Sea Monsters of the Ancients Image Gallery

30th December, 2021.      //   General Interest  // 

Pliosaurus funkei, a 40-foot (12-meter) long marine reptile, has been officially named, according to scientists writing in the Norwegian Journal of Geology on Oct. 12, 2012.
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In 2006, scientists unearthed two massive pliosaur skeletons in Svalbard, Norway, a string of islands halfway between Europe and the North Pole. The giant creatures, one of which was dubbed Predator X at the time, looked slightly different from other pliosaurs discovered in England and France over the last century and a half.
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Before being transported from the site, the massive fossils had to be cast in plaster.

“They were the top predators of the sea,” said Patrick Druckenmiller, a paleontologist at the University of Alaska Museum and study co-author. “They had teeth that would have made a T. rex whimper,” said Druckenmiller (right), who worked with colleagues Espen M. Knutsen and Jrn H. Hurum, both of the Natural History Museum, University of Oslo, on the pliosaur specimens.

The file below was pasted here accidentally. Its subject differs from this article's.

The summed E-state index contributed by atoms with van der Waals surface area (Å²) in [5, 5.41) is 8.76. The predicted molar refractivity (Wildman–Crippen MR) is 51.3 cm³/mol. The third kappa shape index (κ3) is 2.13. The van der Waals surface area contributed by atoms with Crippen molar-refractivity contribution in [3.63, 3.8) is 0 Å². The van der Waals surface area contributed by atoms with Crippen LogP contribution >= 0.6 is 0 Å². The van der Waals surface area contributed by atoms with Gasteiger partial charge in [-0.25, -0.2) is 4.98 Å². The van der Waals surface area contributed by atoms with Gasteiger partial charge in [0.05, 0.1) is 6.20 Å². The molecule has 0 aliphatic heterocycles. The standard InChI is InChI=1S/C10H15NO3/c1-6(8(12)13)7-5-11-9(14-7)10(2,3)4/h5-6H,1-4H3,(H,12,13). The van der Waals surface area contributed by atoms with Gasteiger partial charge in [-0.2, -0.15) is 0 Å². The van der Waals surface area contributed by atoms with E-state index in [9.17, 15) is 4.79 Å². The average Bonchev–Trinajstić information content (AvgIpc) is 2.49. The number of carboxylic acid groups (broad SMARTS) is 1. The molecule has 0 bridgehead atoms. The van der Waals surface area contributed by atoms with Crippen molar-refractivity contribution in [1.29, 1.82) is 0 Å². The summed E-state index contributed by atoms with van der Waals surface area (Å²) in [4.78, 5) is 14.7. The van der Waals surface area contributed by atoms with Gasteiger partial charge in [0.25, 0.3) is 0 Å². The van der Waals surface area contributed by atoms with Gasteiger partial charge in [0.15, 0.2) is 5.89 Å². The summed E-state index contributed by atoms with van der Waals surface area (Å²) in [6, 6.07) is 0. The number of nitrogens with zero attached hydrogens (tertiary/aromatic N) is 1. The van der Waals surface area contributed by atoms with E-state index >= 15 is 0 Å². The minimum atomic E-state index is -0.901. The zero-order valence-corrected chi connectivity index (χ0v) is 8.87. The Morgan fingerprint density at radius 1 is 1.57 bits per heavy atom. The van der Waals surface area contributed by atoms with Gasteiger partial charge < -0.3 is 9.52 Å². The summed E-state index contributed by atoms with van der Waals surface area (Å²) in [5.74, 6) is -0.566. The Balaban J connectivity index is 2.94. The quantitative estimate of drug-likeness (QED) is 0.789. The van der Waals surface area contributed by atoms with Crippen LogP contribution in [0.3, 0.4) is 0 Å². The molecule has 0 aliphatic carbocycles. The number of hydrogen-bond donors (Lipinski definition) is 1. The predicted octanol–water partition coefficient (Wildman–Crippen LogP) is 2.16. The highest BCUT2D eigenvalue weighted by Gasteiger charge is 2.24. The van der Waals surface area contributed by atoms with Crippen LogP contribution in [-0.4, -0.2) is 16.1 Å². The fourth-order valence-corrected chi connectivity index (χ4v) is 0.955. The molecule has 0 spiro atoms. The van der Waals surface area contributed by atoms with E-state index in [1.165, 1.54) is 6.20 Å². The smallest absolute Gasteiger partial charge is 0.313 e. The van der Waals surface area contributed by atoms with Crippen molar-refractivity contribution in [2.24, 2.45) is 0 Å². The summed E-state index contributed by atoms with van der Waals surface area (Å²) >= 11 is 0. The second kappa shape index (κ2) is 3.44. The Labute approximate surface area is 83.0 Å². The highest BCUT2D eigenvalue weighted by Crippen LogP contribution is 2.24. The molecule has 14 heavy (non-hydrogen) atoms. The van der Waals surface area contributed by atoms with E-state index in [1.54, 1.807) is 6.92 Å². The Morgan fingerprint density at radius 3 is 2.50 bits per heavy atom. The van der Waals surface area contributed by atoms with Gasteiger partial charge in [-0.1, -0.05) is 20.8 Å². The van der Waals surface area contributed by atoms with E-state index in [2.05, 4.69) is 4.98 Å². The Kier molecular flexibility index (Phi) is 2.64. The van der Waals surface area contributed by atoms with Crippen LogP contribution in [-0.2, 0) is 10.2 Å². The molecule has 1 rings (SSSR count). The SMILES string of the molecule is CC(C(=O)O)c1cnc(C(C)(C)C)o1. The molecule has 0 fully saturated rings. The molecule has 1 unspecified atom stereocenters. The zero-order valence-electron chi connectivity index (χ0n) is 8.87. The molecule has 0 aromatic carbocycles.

Killer instinct
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The new species likely lived about 145 million years ago and ate plesiosaurs, related long-necked, small-headed reptiles. Here the nearly 50-ton (45-tonne) pliosaur attacks a plesiosaur.

The end
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Pliosaurus funkei had a bite four times as powerful as Tyrannosaurus rex; in this artist’s conception, the powerful pliosaur crushes down on a plesiosaur with its 33,000-pound bite.

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The species was estimated to be larger than the world’s largest extant apex predator, the killer whale, which reaches a maximum length of 30 feet (9 meters). (Size comparisons with a killer whale, blue whale, and human diver are shown here.)

Clean-up crew
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The Pliosaurus funkei fossils were just two of nearly 40 specimens discovered at the Svalbard site. In the Oct. 12 issue of the Norwegian Journal of Geology, the authors also describe two new ichthyosaurs (dolphinlike reptiles), the longest-necked Jurassic-era plesiosaur on record, and several invertebrates. Here, an artist’s interpretation of ichthyosaurs feeding on a carcass of a plesiosaur.

Quick catch
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Artist’s interpretation of the huge pliosaur catching a pterosaur.

Fair game
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Artist’s interpretation of “Predator X” catching a smaller plesiosaur.

Predator X
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The new analysis shows P. funkei had proportionally longer front paddles than other pliosaurs, as well as slightly different vertebrae shape and different spacing of teeth within the jaw.

Dolphinlike reptiles called plesiosaurs also swam these ancient seas.
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